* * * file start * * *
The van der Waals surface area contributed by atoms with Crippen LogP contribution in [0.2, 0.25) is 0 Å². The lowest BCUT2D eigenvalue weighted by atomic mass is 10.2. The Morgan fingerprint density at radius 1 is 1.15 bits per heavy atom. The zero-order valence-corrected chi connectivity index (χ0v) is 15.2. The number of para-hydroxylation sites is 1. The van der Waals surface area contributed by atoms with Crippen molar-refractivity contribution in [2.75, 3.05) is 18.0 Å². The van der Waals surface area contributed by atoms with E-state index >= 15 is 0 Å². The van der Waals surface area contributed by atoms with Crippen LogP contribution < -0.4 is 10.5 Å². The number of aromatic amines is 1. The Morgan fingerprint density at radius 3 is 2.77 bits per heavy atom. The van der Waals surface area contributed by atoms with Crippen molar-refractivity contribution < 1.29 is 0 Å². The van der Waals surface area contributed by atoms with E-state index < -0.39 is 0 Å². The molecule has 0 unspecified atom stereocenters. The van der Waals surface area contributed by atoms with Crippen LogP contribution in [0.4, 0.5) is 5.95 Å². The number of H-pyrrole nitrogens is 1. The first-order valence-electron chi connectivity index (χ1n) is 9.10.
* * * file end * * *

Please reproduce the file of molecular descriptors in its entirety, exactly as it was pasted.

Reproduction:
The van der Waals surface area contributed by atoms with Crippen LogP contribution in [0.2, 0.25) is 0 Å². The lowest BCUT2D eigenvalue weighted by atomic mass is 10.2. The Morgan fingerprint density at radius 1 is 1.15 bits per heavy atom. The zero-order valence-corrected chi connectivity index (χ0v) is 15.2. The number of para-hydroxylation sites is 1. The van der Waals surface area contributed by atoms with Crippen molar-refractivity contribution in [2.75, 3.05) is 18.0 Å². The van der Waals surface area contributed by atoms with E-state index >= 15 is 0 Å². The van der Waals surface area contributed by atoms with Crippen LogP contribution < -0.4 is 10.5 Å². The number of aromatic amines is 1. The Morgan fingerprint density at radius 3 is 2.77 bits per heavy atom. The van der Waals surface area contributed by atoms with Crippen molar-refractivity contribution < 1.29 is 0 Å². The van der Waals surface area contributed by atoms with E-state index < -0.39 is 0 Å². The molecule has 0 unspecified atom stereocenters. The van der Waals surface area contributed by atoms with Crippen LogP contribution in [0.4, 0.5) is 5.95 Å². The number of H-pyrrole nitrogens is 1. The first-order valence-electron chi connectivity index (χ1n) is 9.10.